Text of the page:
At the opening of the movie Avatar, Jake Sully has suffered a severe spinal chord injury that leaves him a paraplegic. No longer able to perform as a combat marine, and because the military won’t pay for an operation to restore the use of his legs — that is, to return him to his former self — Jake volunteers for a specialized military mission to the planet Pandora.
Through the miracle of medical technology, he learns to psychically link with and inhabit an “avatar” or alternative physical self on that planet. In contrast to his paraplegic self, this avatar is healthy, fit and stands ten feet tall, with enormous physical prowess and sensory capabilities beyond those of humans.
Embodying this avatar allows Jake not only to regain the functions he lost but also to surpass his human potential. His experience on Pandora ultimately proves to be more real, more meaningful to him than his actual life; at the movie’s end, he finds a way to transcend his human physical damage and move permanently to the realm of his superior Na’vi self.
This story perfectly embodies a dynamic I’ve seen with many clients, where they feel themselves to be so damaged, so filled with shame that they long to escape into the world of fantasy and become another person entirely.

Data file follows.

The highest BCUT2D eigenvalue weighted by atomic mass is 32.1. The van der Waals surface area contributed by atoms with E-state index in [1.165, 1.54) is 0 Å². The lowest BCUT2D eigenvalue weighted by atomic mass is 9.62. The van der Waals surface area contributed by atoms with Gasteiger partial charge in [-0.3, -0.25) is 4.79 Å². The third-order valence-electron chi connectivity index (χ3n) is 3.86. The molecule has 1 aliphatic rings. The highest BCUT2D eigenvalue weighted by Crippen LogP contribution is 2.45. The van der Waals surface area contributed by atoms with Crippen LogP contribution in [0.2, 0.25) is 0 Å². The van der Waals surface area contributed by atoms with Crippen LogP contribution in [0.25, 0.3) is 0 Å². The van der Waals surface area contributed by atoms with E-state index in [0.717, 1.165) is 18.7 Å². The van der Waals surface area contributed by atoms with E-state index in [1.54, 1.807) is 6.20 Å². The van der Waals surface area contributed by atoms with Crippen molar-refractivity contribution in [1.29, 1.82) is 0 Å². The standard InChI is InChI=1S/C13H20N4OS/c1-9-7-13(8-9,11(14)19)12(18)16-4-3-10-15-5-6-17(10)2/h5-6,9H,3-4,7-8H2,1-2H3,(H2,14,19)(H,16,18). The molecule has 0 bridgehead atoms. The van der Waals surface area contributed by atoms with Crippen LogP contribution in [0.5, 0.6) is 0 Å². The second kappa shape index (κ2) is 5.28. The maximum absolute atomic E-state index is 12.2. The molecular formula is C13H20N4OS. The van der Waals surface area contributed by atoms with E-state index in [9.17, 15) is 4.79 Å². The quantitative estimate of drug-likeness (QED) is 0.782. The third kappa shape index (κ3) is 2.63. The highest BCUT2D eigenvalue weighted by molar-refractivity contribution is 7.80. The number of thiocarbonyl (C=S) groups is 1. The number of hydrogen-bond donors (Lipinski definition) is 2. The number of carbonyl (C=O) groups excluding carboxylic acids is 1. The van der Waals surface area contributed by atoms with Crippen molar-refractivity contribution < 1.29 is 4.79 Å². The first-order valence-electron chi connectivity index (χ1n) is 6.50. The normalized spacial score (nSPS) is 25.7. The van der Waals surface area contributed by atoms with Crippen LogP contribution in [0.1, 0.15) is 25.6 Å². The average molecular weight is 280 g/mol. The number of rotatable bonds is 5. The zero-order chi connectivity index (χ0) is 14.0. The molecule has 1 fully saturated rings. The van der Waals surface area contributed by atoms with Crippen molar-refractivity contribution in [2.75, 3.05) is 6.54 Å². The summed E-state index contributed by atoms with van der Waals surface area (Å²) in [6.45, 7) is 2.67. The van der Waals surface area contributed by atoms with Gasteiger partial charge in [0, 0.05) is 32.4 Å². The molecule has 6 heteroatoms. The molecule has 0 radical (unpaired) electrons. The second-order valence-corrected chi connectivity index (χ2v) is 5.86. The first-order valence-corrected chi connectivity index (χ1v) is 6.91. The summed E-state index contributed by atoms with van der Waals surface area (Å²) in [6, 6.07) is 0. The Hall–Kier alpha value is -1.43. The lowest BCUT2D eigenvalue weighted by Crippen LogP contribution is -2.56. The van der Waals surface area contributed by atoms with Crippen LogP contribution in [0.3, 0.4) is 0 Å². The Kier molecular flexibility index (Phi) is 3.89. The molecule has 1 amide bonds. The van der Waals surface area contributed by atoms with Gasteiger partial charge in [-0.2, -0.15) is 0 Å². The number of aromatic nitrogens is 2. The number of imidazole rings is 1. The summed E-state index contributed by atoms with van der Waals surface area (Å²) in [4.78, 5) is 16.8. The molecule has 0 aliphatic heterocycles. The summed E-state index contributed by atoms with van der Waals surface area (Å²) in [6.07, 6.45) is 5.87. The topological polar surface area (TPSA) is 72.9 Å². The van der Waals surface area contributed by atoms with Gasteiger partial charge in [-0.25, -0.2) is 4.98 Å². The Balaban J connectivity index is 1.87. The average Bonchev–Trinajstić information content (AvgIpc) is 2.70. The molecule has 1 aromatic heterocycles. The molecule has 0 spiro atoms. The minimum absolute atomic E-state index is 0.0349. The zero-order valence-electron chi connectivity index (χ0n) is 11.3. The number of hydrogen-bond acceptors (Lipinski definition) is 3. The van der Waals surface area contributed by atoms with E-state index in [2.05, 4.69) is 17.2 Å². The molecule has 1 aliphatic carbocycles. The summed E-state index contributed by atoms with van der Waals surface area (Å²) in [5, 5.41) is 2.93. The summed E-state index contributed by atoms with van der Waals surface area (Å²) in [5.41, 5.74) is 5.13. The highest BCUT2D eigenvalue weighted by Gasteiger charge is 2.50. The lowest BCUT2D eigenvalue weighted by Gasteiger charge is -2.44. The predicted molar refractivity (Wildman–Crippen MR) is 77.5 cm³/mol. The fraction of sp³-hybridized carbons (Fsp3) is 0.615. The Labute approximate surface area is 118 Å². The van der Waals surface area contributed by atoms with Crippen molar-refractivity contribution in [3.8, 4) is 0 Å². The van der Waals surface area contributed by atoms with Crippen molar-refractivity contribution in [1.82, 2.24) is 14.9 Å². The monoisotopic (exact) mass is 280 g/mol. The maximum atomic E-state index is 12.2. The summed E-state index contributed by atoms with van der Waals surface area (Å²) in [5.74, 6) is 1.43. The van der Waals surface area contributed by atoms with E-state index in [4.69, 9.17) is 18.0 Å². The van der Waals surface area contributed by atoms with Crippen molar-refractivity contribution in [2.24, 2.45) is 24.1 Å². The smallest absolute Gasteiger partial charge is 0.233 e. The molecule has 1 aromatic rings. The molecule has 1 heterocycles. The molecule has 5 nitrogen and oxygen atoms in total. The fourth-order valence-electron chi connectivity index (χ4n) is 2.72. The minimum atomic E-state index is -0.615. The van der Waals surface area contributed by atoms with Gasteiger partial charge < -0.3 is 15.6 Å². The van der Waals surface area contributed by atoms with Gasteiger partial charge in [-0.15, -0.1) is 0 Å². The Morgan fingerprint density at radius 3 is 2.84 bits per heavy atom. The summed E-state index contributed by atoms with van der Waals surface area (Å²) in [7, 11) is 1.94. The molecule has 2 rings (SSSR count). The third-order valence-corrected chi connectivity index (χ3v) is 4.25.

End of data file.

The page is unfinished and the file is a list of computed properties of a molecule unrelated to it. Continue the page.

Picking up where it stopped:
It’s a particular instance of the dynamic I discussed in a post on my ‘After Psychotherapy’ site, about hopeless problems and perfect answers. In these cases, avoidance of authentic, realistic relationships is strong; instead, they wish for a perfect relationship with an idealized partner. The Internet has enabled many people to pursue and act out this fantasy — in virtual form, of course, and for a limited time only.
Many video games involve selecting your own “avatar” as a prelude to entering the game world. Choice of that avatar and a “handle” are important for establishing a new virtual identity. Now that we have online gaming communities such as X Box live, where friends and strangers connect to play video games together in real time, it has become increasingly possible to occupy an online persona distinct from and superior to your ordinary self and to inhabit, at least for a time, another more interesting world.
Is this something that appeals to you? Do you want to transcend your ordinary damaged self and become Intrepid Warrior or Mystic Eagle rather than everyday you?
In a less pronounced way, making new friends or beginning a new relationship offers the same possibility. For some of us, there’s the recurring hope that we can start over, be somebody new and improved in this new connection.
It’s a kind of avoidance, really; until you’re ready to be the real you in a relationship, with all your quirks and difficulties, it won’t be authentic. Many people are forever hoping that they can attain their Na’vi ideal self, if only the right relationship comes along.
(Note: A longer version of this post with a clinical illustration can be found here on ‘After Psychotherapy.’ And by the way, I loved ‘Avatar’; my observations here are in no way intended as a criticism of the film.)